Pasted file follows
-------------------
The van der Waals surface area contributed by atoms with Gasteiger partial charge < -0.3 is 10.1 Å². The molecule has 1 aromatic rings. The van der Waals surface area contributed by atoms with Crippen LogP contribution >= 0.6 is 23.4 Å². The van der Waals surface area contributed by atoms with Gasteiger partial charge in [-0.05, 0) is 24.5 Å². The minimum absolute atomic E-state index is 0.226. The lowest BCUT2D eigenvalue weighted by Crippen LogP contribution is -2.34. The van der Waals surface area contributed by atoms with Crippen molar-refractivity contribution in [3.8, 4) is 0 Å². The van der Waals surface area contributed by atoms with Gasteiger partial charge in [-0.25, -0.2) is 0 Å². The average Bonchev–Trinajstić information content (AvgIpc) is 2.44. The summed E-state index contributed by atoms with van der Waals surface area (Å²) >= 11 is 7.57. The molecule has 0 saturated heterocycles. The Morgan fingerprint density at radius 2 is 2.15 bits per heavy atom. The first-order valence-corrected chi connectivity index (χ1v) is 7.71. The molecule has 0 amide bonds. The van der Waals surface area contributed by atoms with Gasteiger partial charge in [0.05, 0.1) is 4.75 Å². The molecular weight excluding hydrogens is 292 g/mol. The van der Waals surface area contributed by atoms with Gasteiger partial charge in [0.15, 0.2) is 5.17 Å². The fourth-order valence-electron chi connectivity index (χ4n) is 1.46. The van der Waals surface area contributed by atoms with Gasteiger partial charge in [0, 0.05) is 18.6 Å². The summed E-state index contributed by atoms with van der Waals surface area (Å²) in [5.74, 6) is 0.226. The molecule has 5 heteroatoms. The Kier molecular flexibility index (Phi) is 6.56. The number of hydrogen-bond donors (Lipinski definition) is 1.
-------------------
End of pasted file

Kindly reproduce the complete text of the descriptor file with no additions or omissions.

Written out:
The van der Waals surface area contributed by atoms with Gasteiger partial charge < -0.3 is 10.1 Å². The molecule has 1 aromatic rings. The van der Waals surface area contributed by atoms with Crippen LogP contribution >= 0.6 is 23.4 Å². The van der Waals surface area contributed by atoms with Gasteiger partial charge in [-0.05, 0) is 24.5 Å². The minimum absolute atomic E-state index is 0.226. The lowest BCUT2D eigenvalue weighted by Crippen LogP contribution is -2.34. The van der Waals surface area contributed by atoms with Crippen molar-refractivity contribution in [3.8, 4) is 0 Å². The van der Waals surface area contributed by atoms with Gasteiger partial charge in [-0.25, -0.2) is 0 Å². The average Bonchev–Trinajstić information content (AvgIpc) is 2.44. The summed E-state index contributed by atoms with van der Waals surface area (Å²) >= 11 is 7.57. The molecule has 0 saturated heterocycles. The Morgan fingerprint density at radius 2 is 2.15 bits per heavy atom. The first-order valence-corrected chi connectivity index (χ1v) is 7.71. The molecule has 0 amide bonds. The van der Waals surface area contributed by atoms with Gasteiger partial charge in [0.05, 0.1) is 4.75 Å². The molecular weight excluding hydrogens is 292 g/mol. The van der Waals surface area contributed by atoms with Gasteiger partial charge in [0.15, 0.2) is 5.17 Å². The fourth-order valence-electron chi connectivity index (χ4n) is 1.46. The van der Waals surface area contributed by atoms with Gasteiger partial charge in [0, 0.05) is 18.6 Å². The summed E-state index contributed by atoms with van der Waals surface area (Å²) in [5.74, 6) is 0.226. The molecule has 5 heteroatoms. The Kier molecular flexibility index (Phi) is 6.56. The number of hydrogen-bond donors (Lipinski definition) is 1.